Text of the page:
John Locke, An Essay Concerning Human Understanding (1689)
John Locke, An Essay Concerning Human Understanding (London, 1700), front piece portrait
What is the source of our knowledge? What are the limits of human understanding?
These are amongst the most important questions that John Locke sought to investigate when in 1689 he published, An Essay Concerning Human Understanding.
John Locke was born in England in 1632, the son of a legal clerk who later participated in the English Civil War (1642–1651), supporting the Parliamentarians. He was educated at both Westminster College and the University of Oxford. Having secured a number of posts at Oxford he left the university in 1667 to take up a role within the household of Anthony Ashley Cooper, later the Earl of Shaftesbury (1621-1683). From 1675 he travelled to both France and the Netherlands. He returned to England in the aftermath of the Glorious Revolution of 1688 and in 1689 published his magnum opus. This Book of the Month will touch upon a number of significant ideas in the work but brevity will not allow full justice to be given to the scope of Locke’s ambitious project.
The work is divided into four books.
Book I examines the possibility that as humans we have access to innate knowledge.
Book II advances Locke’s arguments that experience is the source of human ideas.
Book II explores the role that language plays in our understanding of knowledge.
Book IV examines what constitutes knowledge and whether there are limits to our knowledge.
John Locke, An Essay Concerning Human Understanding (London, 1700), title page
Locke begins his investigation in Book I by interrogating the source of our ideas which are the basis on which we construct knowledge. He challenges the prominent contemporary idea that humans possessed innate ideas. He does this by subjecting innateness to empirical analysis and concludes that there is no strong evidence to support it. Innate ideas are those which are ‘stamped upon the Mind of Man, which the Soul receives in its very first Being; and brings into the world with it’ (I.2.1.). Locke challenges some of the arguments advanced in favour of innate ideas. For example, the argument of universal consent argues that there are principles which are universally agreed upon by all humans which are held to support the existence of innate ideas. For Locke, not only does universal agreement not equate to innateness, but he denies the existence of universal agreement. He uses the example of children and the mentally disabled not comprehending certain propositions to disprove the existence of universal assent:
‘If therefore children and Idiots have souls, have minds, with those Impressions upon them, they must unavoidably perceive them, and necessarily know and assent to these Truths, which, since they do not, it is evident that there are no such Impressions. For if they are not Notions naturally imprinted, How can they be innate? And if they are Notions imprinted, How can they be unknown? To say a Notion is imprinted on the Mind, and yet at the same time to say, that the mind is ignorant of it, and never yet took notice of it, is to make this Impression nothing’. (I.2.5.)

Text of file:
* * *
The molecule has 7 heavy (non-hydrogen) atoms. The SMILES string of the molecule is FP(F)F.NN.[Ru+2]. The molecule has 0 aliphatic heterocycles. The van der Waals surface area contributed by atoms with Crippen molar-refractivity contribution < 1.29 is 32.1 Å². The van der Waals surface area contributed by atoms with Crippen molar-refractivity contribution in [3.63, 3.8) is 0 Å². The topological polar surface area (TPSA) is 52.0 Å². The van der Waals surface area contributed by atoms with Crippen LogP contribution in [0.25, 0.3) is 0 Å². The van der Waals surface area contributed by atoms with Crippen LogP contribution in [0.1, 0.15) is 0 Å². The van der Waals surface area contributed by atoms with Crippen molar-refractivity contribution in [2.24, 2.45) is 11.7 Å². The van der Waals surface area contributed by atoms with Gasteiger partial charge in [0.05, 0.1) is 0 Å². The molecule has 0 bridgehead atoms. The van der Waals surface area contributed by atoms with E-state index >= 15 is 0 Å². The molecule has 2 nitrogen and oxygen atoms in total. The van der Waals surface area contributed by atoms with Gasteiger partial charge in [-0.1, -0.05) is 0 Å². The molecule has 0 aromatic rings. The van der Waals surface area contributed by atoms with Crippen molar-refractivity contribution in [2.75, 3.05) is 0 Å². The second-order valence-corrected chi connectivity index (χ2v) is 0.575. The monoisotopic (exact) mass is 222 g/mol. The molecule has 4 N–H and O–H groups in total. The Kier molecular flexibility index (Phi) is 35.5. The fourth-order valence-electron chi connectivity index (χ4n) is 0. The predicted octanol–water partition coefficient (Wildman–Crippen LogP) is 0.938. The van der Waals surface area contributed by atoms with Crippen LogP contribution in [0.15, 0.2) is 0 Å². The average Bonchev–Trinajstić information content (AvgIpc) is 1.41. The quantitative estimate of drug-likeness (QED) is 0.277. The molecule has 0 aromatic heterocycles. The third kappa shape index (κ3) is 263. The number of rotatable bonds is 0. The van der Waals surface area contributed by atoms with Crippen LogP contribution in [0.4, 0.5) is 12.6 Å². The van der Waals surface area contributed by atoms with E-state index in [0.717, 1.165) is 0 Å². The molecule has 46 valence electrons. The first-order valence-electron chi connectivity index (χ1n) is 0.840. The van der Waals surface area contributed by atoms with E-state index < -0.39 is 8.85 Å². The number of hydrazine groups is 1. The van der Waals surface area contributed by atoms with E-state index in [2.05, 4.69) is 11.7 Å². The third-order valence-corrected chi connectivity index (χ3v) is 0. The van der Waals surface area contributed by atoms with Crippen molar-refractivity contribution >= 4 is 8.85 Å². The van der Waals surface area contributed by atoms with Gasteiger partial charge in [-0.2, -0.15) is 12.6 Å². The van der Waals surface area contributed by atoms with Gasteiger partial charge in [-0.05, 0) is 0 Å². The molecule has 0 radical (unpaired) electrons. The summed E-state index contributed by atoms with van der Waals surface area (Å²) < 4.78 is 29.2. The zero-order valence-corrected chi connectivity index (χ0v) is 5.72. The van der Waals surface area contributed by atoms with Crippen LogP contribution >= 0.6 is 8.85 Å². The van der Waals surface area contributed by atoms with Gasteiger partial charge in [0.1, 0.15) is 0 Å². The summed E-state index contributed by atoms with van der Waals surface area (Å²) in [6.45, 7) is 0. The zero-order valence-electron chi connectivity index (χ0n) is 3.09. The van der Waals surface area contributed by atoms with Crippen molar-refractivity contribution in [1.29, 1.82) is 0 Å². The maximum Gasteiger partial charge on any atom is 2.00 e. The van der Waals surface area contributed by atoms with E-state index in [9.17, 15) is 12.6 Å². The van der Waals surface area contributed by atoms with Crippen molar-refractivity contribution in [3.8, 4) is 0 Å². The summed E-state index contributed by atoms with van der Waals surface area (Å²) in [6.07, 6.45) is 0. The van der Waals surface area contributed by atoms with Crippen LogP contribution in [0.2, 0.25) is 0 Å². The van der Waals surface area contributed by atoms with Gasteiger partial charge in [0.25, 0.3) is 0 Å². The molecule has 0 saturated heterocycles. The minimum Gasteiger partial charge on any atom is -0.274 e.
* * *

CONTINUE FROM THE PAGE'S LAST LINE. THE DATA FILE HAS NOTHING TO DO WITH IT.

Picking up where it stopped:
This challenge to innate ideas was not simply epistemological but had far reaching practical implications, especially with regard to the basis for belief in a wide variety of issues. This was appreciated by Locke who wrote that belief in innate ideas ‘eased the lazy from the pains of search, and stopp’d the inquiry of the doubtful concerning all that was once styled innate: and it was of no small advantage to those who affected to be Masters and Teachers, to make this the Principle of Principles, That principles must not be questioned’. Such a position ensured that individual reason and judgement were not considered adequate. The result was a ‘posture of blind Credulity’ so that people could ‘be more easily governed by, and made useful to, some sort of Men, who had the skill and office to principle and guide them’. This has significant consequences for human relations as it gives certain individuals the power ‘to have the Authority to be the Dictator of Principles, and Teacher of unquestionable Truths’ (I.4.24.).
John Locke, An Essay Concerning Human Understanding (London, 1700), II.11.17
Book II is concerned with Locke’s explanation of the source of ideas and knowledge. Locke maintains that experience is the source of all knowledge. He wrote that prior to experience the mind is ‘white Paper, void of all Characters, without any Ideas’, what later writers would refer to as a tabula rasa (blank slate). He advances two types of experience: ‘Our Observation employ’d either about external Sensible Objects; or about the internal Operations of our Minds, perceived and reflected on by our selves, is that, which Supplies our Understandings with all the materials of thinking’ (II.1.2.) The former are the ideas that are provided from our five senses. The latter refers to the mind reflecting upon its own operations, examples include thinking, believing, remembering, doubting. These two experiences provide us with simple ideas, the basic and fundamental units of thought, examples include colours and sounds. For Locke our minds can put a variety of simple ideas together to form complex ideas which can be of different varieties: ideas of modes, substances, and relations. Ideas of relations are relational concepts (eg. brother). Substances have independent existences (eg. animals). Modes are dependent upon substances (eg. numbers). These lead Locke to a discussion of a wide variety of ideas such as space, time, and solidity amongst other topics, as well as his exposition of the primary and secondary qualities of objects. Primary qualities are the characteristics of objects that exist independently of a perceiver such as its shape, texture, solidity, etc. whilst secondary qualities are the ability to produce ideas in perceivers such as colours, taste, smell, etc. This distinction is central to Locke’s examination of language in Book III.